The three Pittsburg State University faculty members who received the 2011 Outstanding Faculty Award all say they were inspired by teachers in their own college careers and they're working hard to do the same for generations of new students.
Dr. Virginia Rider, a professor in the Department of Biology; Dr. Janice Jewett, an associate professor in the Department of Health, Human Performance and Recreation; and Dr. Scott Gorman, a professor in the Department of Health, Human Performance and Recreation, received the honor at Apple Day ceremonies on March 3.
Dr. Rider's answer, when asked what inspired her to become a teacher, was quick and short.
"Love of subject," Rider said. "I love what I teach."
Rider said the person who influenced her the most during her own college career was a post-doctoral adviser.
"He did everything the way I thought it should be done," Rider said. "He was an absolute professional and he made time for everybody who ever wanted to see him. He taught me how to be independent, how to think and he really cared about me. And if he hadn't been in my life, I think I would have gone a different direction."
Rider said that gift of time is something she tries to pass along to her own students.
"If only people realized that to somebody who is coming along and has career aspirations, a little bit of your time can make a huge difference to them because most of us don't feel very adequate. Having someone you respect and admire think you're worthwhile can change your life totally," Rider said.
Jewett said her inspiration to teach didn't come until she was a graduate teaching assistant in the same department in which she now teaches.
"I hadn't necessarily thought about teaching at the college level until I was a graduate assistant," Jewett said.
When she got in front of students, however, something clicked.
"I got a good feeling (from teaching)," Jewett said, "And I got good feedback from the students."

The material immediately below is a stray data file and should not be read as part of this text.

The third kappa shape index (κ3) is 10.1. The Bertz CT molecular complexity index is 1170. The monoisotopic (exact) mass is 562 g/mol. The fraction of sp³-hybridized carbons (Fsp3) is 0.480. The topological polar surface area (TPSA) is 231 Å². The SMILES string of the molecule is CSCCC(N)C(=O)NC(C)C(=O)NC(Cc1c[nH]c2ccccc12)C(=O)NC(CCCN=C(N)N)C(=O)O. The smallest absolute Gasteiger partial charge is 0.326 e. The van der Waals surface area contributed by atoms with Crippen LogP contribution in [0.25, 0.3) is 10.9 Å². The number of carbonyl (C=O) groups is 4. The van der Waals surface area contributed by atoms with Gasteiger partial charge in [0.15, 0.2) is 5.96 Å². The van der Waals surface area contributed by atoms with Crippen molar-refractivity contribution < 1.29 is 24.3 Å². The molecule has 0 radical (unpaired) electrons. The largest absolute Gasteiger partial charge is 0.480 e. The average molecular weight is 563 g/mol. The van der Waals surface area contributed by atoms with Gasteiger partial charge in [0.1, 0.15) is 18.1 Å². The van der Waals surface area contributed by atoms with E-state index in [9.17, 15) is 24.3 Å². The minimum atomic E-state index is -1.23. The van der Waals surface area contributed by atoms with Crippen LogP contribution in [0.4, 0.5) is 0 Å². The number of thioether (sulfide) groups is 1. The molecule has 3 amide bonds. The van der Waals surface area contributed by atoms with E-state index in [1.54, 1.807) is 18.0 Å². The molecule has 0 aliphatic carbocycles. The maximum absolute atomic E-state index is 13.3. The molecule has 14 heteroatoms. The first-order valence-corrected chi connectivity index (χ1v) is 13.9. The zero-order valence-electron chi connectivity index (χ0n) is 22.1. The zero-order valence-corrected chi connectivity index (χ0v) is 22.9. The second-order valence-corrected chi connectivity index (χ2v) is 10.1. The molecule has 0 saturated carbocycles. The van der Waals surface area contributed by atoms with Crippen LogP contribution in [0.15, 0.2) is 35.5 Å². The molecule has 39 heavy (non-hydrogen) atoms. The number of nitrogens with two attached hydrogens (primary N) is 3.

Jewett said it was difficult to single out just one person who made a difference for her in college.
"If I was going to name one person, it would be Tom Bryant," Jewett said, "but more collectively, it was the whole department that inspired me and led me to believe I could do this."
Gorman said he grew up in a family environment that included neighborhood children and sports.
"When I went to school, I wound up playing various sports and that led to the coaching side of teaching," Gorman said. "I believe you can't be a good coach unless you can teach, so I put those two things together."
Initially, Gorman said, he expected to be a professional baseball player. That dream ended with multiple knee surgeries.
"I just kind of fell in love with the physical education discipline," Gorman said. "From the time I was a freshman, I never changed majors and never changed emphasis."
Gorman said he was fortunate to have many people who made a big difference in his college career, but he singled out two.
"When I first started, I had some coaches who influenced me," Gorman said. "One of them was Bill Miller at Elon College. He wound up being my baseball coach my senior year. Just his influence as a person as was significant."
When Gorman began his graduate studies at Western Carolina, he met another man who would have a major affect on his life.
"I wound up being around my father-in-law, Jim Hamilton," Gorman said. "He became the role model I used to get motivated to go back to college and get my doctorate."
All three of the honorees said receiving the Outstanding Faculty Award was special to them because it came from students. They said they were honored to be chosen from many deserving faculty.
"There are so many wonderful faculty members at Pittsburg State University," Jewett said. "The commitment to student success and to excellence in the various disciplines we see demonstrated every day is truly inspirational. It really is an honor to be selected for this award."